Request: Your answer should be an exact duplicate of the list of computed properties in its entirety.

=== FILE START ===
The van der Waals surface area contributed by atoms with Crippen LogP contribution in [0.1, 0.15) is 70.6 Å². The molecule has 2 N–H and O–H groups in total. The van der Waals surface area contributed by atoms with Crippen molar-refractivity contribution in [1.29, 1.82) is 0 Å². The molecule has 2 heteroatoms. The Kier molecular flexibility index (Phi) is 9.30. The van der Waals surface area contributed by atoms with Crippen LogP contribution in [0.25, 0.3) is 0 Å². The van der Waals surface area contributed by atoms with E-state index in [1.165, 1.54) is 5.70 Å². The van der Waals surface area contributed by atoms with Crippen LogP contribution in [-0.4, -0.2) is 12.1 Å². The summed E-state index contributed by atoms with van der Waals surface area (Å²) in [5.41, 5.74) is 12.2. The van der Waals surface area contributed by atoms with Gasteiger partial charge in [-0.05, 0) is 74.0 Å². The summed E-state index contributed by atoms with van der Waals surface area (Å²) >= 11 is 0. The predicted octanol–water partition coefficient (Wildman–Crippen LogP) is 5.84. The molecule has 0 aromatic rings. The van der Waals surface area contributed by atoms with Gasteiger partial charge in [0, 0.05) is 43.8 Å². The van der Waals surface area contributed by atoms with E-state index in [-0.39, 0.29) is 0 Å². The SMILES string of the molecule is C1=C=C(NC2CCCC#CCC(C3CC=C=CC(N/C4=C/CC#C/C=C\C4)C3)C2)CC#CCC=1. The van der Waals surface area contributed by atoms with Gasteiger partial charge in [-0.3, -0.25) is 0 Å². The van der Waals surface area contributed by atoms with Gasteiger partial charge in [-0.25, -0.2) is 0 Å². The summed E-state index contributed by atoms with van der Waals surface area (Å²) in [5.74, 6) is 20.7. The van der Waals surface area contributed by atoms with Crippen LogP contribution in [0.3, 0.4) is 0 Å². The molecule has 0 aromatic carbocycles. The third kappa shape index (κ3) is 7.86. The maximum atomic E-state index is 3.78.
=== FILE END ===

The van der Waals surface area contributed by atoms with Crippen LogP contribution in [0.1, 0.15) is 70.6 Å². The molecule has 2 N–H and O–H groups in total. The van der Waals surface area contributed by atoms with Crippen molar-refractivity contribution in [1.29, 1.82) is 0 Å². The molecule has 2 heteroatoms. The Kier molecular flexibility index (Phi) is 9.30. The van der Waals surface area contributed by atoms with Crippen LogP contribution in [0.25, 0.3) is 0 Å². The van der Waals surface area contributed by atoms with E-state index in [1.165, 1.54) is 5.70 Å². The van der Waals surface area contributed by atoms with Crippen LogP contribution in [-0.4, -0.2) is 12.1 Å². The summed E-state index contributed by atoms with van der Waals surface area (Å²) in [5.41, 5.74) is 12.2. The van der Waals surface area contributed by atoms with Gasteiger partial charge in [-0.05, 0) is 74.0 Å². The summed E-state index contributed by atoms with van der Waals surface area (Å²) >= 11 is 0. The predicted octanol–water partition coefficient (Wildman–Crippen LogP) is 5.84. The molecule has 0 aromatic rings. The van der Waals surface area contributed by atoms with Gasteiger partial charge in [0, 0.05) is 43.8 Å². The van der Waals surface area contributed by atoms with E-state index in [-0.39, 0.29) is 0 Å². The SMILES string of the molecule is C1=C=C(NC2CCCC#CCC(C3CC=C=CC(N/C4=C/CC#C/C=C\C4)C3)C2)CC#CCC=1. The van der Waals surface area contributed by atoms with Gasteiger partial charge in [-0.3, -0.25) is 0 Å². The van der Waals surface area contributed by atoms with Gasteiger partial charge in [-0.25, -0.2) is 0 Å². The summed E-state index contributed by atoms with van der Waals surface area (Å²) in [5.74, 6) is 20.7. The van der Waals surface area contributed by atoms with Crippen LogP contribution in [0.3, 0.4) is 0 Å². The molecule has 0 aromatic carbocycles. The third kappa shape index (κ3) is 7.86. The maximum atomic E-state index is 3.78.